World Rally Championship officials will meet later this month to discuss plans to change the way events at the highest level are won, including a proposal that the powerstage should decide the outright results.
WRC manager Michele Mouton stressed that no decisions had been taken and that there were numerous options on the table.
The most eye-catching is the possibility of the powerstage becoming a position-deciding shoot-out.
There are concerns that the powerstage in its current guise, where bonus points are offered for the fastest three drivers, has little appeal to broadcasters.
In an effort to bring added meaning to the final stage of a WRC round, the promoters are floating the idea of it deciding the top 10 finishing order.
The drivers in ninth and 10th positions would run first, with the faster of the two cars taking ninth.
Then seventh and eighth places run the stage to decide seventh position, repeating all the way up to the driver in second place versus the driver in the lead of the rally to decide the actual winner.
PROMOTER SAYS CHANGE ESSENTIAL
WRC promoter Oliver Ciesla admitted change is needed to the powerstage, especially if it is going to be shown live on television.
"If we take the decision live [coverage] makes sense, then the next question is under which conditions does live make sense?" he said.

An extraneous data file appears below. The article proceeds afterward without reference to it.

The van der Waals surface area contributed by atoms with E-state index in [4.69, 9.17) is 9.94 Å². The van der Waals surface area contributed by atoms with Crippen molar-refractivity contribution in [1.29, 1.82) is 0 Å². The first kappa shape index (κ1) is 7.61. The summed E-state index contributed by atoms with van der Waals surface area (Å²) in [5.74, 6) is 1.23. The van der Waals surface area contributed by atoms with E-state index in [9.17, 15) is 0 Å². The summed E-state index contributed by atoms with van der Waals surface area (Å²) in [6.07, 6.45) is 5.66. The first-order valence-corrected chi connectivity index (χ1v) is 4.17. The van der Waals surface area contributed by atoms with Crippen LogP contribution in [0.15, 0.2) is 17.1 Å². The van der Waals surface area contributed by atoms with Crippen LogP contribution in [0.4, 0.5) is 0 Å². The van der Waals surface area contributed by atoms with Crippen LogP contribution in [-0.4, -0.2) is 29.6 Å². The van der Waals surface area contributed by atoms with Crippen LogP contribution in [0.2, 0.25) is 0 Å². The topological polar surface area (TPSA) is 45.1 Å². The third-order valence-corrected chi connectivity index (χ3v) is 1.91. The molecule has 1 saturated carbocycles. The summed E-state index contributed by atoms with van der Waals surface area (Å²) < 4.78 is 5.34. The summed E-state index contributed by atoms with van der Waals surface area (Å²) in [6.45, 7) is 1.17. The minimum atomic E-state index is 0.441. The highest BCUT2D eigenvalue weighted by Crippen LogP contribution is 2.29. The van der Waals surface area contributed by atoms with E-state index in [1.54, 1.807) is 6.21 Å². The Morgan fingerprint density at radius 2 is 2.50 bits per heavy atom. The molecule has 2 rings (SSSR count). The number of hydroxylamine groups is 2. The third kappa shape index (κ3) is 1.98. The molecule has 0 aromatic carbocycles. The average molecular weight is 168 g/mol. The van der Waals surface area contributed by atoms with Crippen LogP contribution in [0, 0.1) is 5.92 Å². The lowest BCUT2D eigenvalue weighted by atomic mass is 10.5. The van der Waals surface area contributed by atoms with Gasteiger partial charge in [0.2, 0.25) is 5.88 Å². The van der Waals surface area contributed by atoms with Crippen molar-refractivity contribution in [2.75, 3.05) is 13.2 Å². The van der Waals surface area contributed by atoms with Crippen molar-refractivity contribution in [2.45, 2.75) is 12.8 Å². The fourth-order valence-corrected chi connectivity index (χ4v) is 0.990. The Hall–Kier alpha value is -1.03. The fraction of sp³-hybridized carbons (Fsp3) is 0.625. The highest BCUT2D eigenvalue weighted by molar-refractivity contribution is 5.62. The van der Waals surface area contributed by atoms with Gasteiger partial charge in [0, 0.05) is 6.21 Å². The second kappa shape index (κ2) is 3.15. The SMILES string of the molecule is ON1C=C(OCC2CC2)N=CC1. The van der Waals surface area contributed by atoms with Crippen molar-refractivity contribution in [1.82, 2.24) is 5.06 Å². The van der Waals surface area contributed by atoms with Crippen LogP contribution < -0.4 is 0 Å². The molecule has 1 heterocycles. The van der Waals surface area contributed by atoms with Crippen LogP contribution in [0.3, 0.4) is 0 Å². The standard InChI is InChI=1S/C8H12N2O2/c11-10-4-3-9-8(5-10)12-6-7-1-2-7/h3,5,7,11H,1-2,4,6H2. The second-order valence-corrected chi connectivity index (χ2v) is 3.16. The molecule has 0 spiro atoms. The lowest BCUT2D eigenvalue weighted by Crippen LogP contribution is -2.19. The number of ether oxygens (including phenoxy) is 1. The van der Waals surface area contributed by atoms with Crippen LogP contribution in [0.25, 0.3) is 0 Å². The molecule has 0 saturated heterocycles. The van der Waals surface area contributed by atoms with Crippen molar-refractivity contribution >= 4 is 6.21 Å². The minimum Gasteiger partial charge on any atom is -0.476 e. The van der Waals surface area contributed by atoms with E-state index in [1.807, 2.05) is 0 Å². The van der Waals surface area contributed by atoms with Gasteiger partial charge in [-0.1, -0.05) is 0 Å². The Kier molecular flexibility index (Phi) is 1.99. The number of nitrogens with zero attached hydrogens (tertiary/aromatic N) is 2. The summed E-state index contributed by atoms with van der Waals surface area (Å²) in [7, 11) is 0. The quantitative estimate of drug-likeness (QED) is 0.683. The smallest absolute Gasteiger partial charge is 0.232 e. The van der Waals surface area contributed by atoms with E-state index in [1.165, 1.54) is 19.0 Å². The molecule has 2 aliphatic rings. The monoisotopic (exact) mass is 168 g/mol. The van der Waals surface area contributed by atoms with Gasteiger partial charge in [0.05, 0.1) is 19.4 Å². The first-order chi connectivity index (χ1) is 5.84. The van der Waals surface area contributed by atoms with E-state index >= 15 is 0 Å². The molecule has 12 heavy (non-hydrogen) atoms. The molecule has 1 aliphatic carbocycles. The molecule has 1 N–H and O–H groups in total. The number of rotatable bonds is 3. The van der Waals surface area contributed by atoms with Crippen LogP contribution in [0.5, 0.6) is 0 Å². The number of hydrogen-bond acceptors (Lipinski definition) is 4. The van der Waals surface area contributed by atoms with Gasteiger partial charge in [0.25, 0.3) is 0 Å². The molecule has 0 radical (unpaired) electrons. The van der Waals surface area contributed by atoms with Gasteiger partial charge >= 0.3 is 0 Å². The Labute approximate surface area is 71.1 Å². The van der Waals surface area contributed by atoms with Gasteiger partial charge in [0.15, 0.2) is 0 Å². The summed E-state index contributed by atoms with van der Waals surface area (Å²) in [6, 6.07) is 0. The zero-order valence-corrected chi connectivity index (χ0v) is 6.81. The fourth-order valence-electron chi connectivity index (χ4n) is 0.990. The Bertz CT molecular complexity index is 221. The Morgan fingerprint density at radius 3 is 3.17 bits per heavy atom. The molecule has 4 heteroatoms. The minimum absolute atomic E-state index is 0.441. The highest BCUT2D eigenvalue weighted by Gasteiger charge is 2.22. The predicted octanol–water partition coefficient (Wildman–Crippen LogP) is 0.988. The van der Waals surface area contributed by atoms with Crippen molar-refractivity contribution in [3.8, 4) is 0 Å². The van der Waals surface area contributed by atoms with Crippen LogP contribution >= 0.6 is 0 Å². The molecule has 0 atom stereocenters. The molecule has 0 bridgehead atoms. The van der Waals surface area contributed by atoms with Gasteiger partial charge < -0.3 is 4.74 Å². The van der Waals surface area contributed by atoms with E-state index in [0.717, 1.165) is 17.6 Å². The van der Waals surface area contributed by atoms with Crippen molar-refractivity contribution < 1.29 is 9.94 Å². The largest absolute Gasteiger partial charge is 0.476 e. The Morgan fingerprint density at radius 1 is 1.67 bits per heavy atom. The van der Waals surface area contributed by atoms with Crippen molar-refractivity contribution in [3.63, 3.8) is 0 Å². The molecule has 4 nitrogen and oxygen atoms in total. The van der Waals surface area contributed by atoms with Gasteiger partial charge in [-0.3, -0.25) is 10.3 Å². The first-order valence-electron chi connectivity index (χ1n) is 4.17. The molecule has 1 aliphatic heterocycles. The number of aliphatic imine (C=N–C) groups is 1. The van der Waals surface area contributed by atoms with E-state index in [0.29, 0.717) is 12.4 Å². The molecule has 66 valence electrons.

"Producing live TV for rallies costs more than, for example, a table tennis match, so it's in all of our interests to make sure the return on this investment comes.
"We have to reach the people and find broadcasters willing to take this offer from us.
"It has to have meaning. We must give this live element relevance for the fans and the drivers and the broadcaster.
"The next point is: what gives this relevance? Championship points could, or it could be this different format.
"Quite how this format works is the homework we are doing right now.
"We are thinking out of the box here and we have to, otherwise it will be difficult to create that relevance. But, we think that if we don't do anything then that would be the worst thing."
The plan will be discussed by the WRC Commission in Geneva on May 24.